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Starch in green bananas can slash risk of some cancers by over 60%, study finds

The starch in unripe bananas can help prevent certain types of cancer, a study found
The starch in unripe bananas can help prevent certain types of cancer, a study found   -   Copyright  Unsplash
By Luke Hurst

If you like your bananas slightly green, you may be getting some unexpected health benefits.

A 20-year study has found that a starch in unripe bananas can reduce the risk of some cancers by more than 60 per cent.

Along with bananas, this type of starch is also found in oats, cereals, pasta, rice, peas and beans.

The study, led by experts at the Universities of Newcastle and Leeds and published in the journal Cancer Prevention Research, could have important implications in reducing cancers in the upper part of the gut, which doctors say can be hard to spot and diagnose.

Over the course of the study, participants took a dose of this starch - called resistant starch - equivalent to that you would get from eating a banana that isn’t overly ripe, and is still a bit green.

Some 1,000 patients with Lynch syndrome - an inherited disorder which increases the risk of cancer, particularly in the large intestine and rectum - took the dose for an average of two years.

The study revealed that while the starch didn’t affect cancers in the bowel, it did reduce the incidence of cancers in other parts of the body by more than half.

It had a particular effect on cancers of the upper gastrointestinal (GI) tract, including oesophageal, gastric, biliary tract, pancreatic and duodenal cancers.

The effect of taking the supplement was apparent for 10 years after patients stopped taking it.

“We found that resistant starch reduces a range of cancers by over 60 per cent. The effect was most obvious in the upper part of the gut,” John Mathers, a professor of human nutrition at Newcastle University, said in a statement.

“The dose used in the trial is equivalent to eating a daily banana: before they become too ripe and soft, the starch in bananas resists breakdown and reaches the bowel where it can change the type of bacteria that live there”.

Resistant starch can be taken as a powder supplement and is found naturally in peas, beans, oats and other starchy foods, he added.

Resistant starch feeds good gut bacteria

Resistant starch is a type of carbohydrate that, unlike most carbohydrates, doesn’t get digested in the small intestine.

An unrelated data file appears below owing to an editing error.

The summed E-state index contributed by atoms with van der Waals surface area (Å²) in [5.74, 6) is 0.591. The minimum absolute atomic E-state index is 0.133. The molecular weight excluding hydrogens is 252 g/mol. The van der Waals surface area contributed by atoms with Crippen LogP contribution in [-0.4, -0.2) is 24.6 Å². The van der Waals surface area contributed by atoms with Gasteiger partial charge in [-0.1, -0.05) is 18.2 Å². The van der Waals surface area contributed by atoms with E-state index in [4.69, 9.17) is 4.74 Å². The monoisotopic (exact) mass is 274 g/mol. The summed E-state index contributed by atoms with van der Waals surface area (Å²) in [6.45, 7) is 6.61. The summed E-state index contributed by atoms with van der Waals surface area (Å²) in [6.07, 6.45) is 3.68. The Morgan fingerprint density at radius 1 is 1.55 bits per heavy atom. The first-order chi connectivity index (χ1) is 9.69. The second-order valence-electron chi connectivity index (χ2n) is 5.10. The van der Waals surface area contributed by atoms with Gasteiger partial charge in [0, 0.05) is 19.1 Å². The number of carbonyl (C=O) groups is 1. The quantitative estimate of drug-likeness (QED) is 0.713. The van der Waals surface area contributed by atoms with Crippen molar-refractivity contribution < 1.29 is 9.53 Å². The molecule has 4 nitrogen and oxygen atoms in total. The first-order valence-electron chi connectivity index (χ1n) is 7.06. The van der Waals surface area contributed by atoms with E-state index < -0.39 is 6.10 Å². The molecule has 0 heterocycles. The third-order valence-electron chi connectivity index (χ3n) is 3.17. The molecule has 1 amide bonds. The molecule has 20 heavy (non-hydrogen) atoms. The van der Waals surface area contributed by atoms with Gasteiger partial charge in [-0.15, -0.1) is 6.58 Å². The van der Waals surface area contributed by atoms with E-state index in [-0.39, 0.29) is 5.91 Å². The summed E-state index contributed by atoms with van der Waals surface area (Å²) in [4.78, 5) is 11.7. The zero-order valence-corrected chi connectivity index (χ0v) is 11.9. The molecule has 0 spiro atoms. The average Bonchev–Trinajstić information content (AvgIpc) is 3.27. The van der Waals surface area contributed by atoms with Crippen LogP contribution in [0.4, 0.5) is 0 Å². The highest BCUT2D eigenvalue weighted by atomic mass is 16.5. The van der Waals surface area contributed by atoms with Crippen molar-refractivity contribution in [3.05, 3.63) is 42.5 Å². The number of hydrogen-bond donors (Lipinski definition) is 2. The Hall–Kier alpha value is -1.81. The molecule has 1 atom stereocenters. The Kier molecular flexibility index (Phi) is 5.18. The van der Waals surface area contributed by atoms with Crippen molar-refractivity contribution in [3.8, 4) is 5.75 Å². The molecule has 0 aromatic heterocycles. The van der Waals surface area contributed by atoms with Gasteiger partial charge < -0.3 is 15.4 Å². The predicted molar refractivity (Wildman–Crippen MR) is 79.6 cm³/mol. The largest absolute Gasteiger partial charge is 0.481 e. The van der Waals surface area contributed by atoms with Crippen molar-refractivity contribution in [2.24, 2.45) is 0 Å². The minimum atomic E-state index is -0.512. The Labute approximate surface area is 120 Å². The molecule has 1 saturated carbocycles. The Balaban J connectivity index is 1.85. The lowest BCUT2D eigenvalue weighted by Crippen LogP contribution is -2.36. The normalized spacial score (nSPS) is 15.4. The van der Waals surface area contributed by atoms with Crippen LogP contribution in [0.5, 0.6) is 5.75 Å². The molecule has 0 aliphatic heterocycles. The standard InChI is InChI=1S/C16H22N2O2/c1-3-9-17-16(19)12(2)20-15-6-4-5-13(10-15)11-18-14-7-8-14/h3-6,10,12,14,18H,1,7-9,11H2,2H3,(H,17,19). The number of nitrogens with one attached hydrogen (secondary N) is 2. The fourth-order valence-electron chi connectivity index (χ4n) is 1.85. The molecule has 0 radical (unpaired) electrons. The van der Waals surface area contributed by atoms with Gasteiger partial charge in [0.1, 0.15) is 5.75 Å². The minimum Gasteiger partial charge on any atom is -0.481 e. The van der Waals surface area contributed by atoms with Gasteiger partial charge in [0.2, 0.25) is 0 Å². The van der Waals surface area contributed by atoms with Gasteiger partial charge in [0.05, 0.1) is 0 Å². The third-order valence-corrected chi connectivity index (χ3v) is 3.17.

Instead, it ferments in the large intestine, feeding healthy gut bacteria.

Professor Mathers said he and his colleagues think that resistant starch may reduce cancer development by reducing the amount of bile acids in the gut that are known to damage DNA and eventually cause cancer. He cautioned however that further studies would be needed to verify this.

Professor Tim Bishop, Leeds’ School of Medicine, said: “The results are exciting but the magnitude of the protective effect in the upper GI tract was unexpected so further research is required to replicate these findings.”

Previous research published as part of the same trial revealed that aspirin reduced the risk of cancer of the large bowel by 50 per cent.

Long term study shows ‘benefits are clear’

Between 1999 and 2005, nearly 1,000 participants in the study started taking either resistant starch in a powder form, or a placebo, every day for two years.

At the end of the treatment stage, there was no overall difference in cancer incidence between those who had taken resistant starch and those who had not. However, the research team anticipated any protective effect would take longer to develop and had designed the study for further follow-up.

In the follow-up period, there were just five new cases of upper GI cancers among the 463 participants who had taken the resistant starch, compared with 21 among the 455 who were on the placebo.

“When we started the studies over 20 years ago, we thought that people with a genetic predisposition to colon cancer could help us to test whether we could reduce the risk of cancer with either aspirin or resistant starch,” said Professor Sir John Burn, from Newcastle University and Newcastle Hospitals NHS Foundation Trust, who co-ran the trial.

“Patients with Lynch Syndrome are high risk as they are more likely to develop cancers so finding that aspirin can reduce the risk of large bowel cancers and resistant starch other cancers by half is vitally important”.

He noted that based on this trial, the UK’s National Institute for Health and Care Excellence (NICE) now recommends aspirin for people at high genetic risk of cancer. 

"The benefits are clear – aspirin and resistant starch work,” he said.